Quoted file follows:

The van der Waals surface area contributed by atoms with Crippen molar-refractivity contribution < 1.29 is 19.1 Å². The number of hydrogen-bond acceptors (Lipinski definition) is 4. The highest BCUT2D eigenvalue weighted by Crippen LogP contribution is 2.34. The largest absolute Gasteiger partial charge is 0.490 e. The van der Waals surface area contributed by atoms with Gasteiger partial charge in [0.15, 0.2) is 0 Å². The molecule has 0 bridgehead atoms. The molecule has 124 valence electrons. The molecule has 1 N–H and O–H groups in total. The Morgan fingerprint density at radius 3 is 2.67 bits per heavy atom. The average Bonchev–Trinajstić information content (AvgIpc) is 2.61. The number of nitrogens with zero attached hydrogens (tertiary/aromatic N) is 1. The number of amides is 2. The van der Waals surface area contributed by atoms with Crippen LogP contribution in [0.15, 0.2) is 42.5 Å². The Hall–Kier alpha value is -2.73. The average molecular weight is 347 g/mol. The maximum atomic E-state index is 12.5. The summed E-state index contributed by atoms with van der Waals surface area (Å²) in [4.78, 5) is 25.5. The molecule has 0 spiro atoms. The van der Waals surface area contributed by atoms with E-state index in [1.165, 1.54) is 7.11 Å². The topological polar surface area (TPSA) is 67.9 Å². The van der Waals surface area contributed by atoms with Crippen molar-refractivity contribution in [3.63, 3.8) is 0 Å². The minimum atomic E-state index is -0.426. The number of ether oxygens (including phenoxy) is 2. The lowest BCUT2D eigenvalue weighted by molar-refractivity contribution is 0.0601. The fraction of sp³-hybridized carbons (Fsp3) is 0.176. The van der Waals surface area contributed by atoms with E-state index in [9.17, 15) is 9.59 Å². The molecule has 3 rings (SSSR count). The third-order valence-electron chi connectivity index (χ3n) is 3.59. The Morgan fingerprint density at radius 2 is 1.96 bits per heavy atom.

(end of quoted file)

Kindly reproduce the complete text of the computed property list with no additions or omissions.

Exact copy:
The van der Waals surface area contributed by atoms with Crippen molar-refractivity contribution < 1.29 is 19.1 Å². The number of hydrogen-bond acceptors (Lipinski definition) is 4. The highest BCUT2D eigenvalue weighted by Crippen LogP contribution is 2.34. The largest absolute Gasteiger partial charge is 0.490 e. The van der Waals surface area contributed by atoms with Gasteiger partial charge in [0.15, 0.2) is 0 Å². The molecule has 0 bridgehead atoms. The molecule has 124 valence electrons. The molecule has 1 N–H and O–H groups in total. The Morgan fingerprint density at radius 3 is 2.67 bits per heavy atom. The average Bonchev–Trinajstić information content (AvgIpc) is 2.61. The number of nitrogens with zero attached hydrogens (tertiary/aromatic N) is 1. The number of amides is 2. The van der Waals surface area contributed by atoms with Crippen LogP contribution in [0.15, 0.2) is 42.5 Å². The Hall–Kier alpha value is -2.73. The average molecular weight is 347 g/mol. The maximum atomic E-state index is 12.5. The summed E-state index contributed by atoms with van der Waals surface area (Å²) in [4.78, 5) is 25.5. The molecule has 0 spiro atoms. The van der Waals surface area contributed by atoms with E-state index in [1.165, 1.54) is 7.11 Å². The topological polar surface area (TPSA) is 67.9 Å². The van der Waals surface area contributed by atoms with Crippen molar-refractivity contribution in [3.63, 3.8) is 0 Å². The minimum atomic E-state index is -0.426. The number of ether oxygens (including phenoxy) is 2. The lowest BCUT2D eigenvalue weighted by molar-refractivity contribution is 0.0601. The fraction of sp³-hybridized carbons (Fsp3) is 0.176. The van der Waals surface area contributed by atoms with E-state index in [9.17, 15) is 9.59 Å². The molecule has 3 rings (SSSR count). The third-order valence-electron chi connectivity index (χ3n) is 3.59. The Morgan fingerprint density at radius 2 is 1.96 bits per heavy atom.